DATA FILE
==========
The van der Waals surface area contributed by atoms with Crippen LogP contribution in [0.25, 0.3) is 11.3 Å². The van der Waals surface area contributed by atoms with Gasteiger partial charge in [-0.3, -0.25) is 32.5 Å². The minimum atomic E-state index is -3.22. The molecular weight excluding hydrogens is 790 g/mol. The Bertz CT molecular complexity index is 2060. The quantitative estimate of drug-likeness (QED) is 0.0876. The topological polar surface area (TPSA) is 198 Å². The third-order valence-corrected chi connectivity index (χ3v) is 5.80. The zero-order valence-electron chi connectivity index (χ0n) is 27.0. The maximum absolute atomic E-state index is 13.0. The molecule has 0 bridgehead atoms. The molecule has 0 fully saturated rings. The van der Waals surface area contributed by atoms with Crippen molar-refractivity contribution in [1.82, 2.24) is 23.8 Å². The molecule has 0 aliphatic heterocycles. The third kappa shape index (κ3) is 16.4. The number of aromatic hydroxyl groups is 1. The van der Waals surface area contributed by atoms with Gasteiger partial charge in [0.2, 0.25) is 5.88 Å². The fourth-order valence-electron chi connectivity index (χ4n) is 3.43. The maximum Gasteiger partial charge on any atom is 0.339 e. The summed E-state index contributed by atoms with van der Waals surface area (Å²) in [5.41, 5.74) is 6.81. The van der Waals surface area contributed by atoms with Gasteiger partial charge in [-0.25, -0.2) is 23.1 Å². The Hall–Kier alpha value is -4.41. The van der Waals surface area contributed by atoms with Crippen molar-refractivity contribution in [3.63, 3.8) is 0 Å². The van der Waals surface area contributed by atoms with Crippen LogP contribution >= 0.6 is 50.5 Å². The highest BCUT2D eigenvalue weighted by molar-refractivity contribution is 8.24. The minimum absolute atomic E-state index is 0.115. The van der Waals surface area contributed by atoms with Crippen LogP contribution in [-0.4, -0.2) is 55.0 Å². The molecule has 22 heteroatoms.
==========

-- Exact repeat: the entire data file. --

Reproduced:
The van der Waals surface area contributed by atoms with Crippen LogP contribution in [0.25, 0.3) is 11.3 Å². The van der Waals surface area contributed by atoms with Gasteiger partial charge in [-0.3, -0.25) is 32.5 Å². The minimum atomic E-state index is -3.22. The molecular weight excluding hydrogens is 790 g/mol. The Bertz CT molecular complexity index is 2060. The quantitative estimate of drug-likeness (QED) is 0.0876. The topological polar surface area (TPSA) is 198 Å². The third-order valence-corrected chi connectivity index (χ3v) is 5.80. The zero-order valence-electron chi connectivity index (χ0n) is 27.0. The maximum absolute atomic E-state index is 13.0. The molecule has 0 bridgehead atoms. The molecule has 0 fully saturated rings. The van der Waals surface area contributed by atoms with Crippen molar-refractivity contribution in [1.82, 2.24) is 23.8 Å². The molecule has 0 aliphatic heterocycles. The third kappa shape index (κ3) is 16.4. The number of aromatic hydroxyl groups is 1. The van der Waals surface area contributed by atoms with Gasteiger partial charge in [0.2, 0.25) is 5.88 Å². The fourth-order valence-electron chi connectivity index (χ4n) is 3.43. The maximum Gasteiger partial charge on any atom is 0.339 e. The summed E-state index contributed by atoms with van der Waals surface area (Å²) in [5.41, 5.74) is 6.81. The van der Waals surface area contributed by atoms with Gasteiger partial charge in [-0.25, -0.2) is 23.1 Å². The Hall–Kier alpha value is -4.41. The van der Waals surface area contributed by atoms with Crippen molar-refractivity contribution in [3.63, 3.8) is 0 Å². The van der Waals surface area contributed by atoms with Crippen LogP contribution >= 0.6 is 50.5 Å². The highest BCUT2D eigenvalue weighted by molar-refractivity contribution is 8.24. The minimum absolute atomic E-state index is 0.115. The van der Waals surface area contributed by atoms with Crippen LogP contribution in [-0.4, -0.2) is 55.0 Å². The molecule has 22 heteroatoms.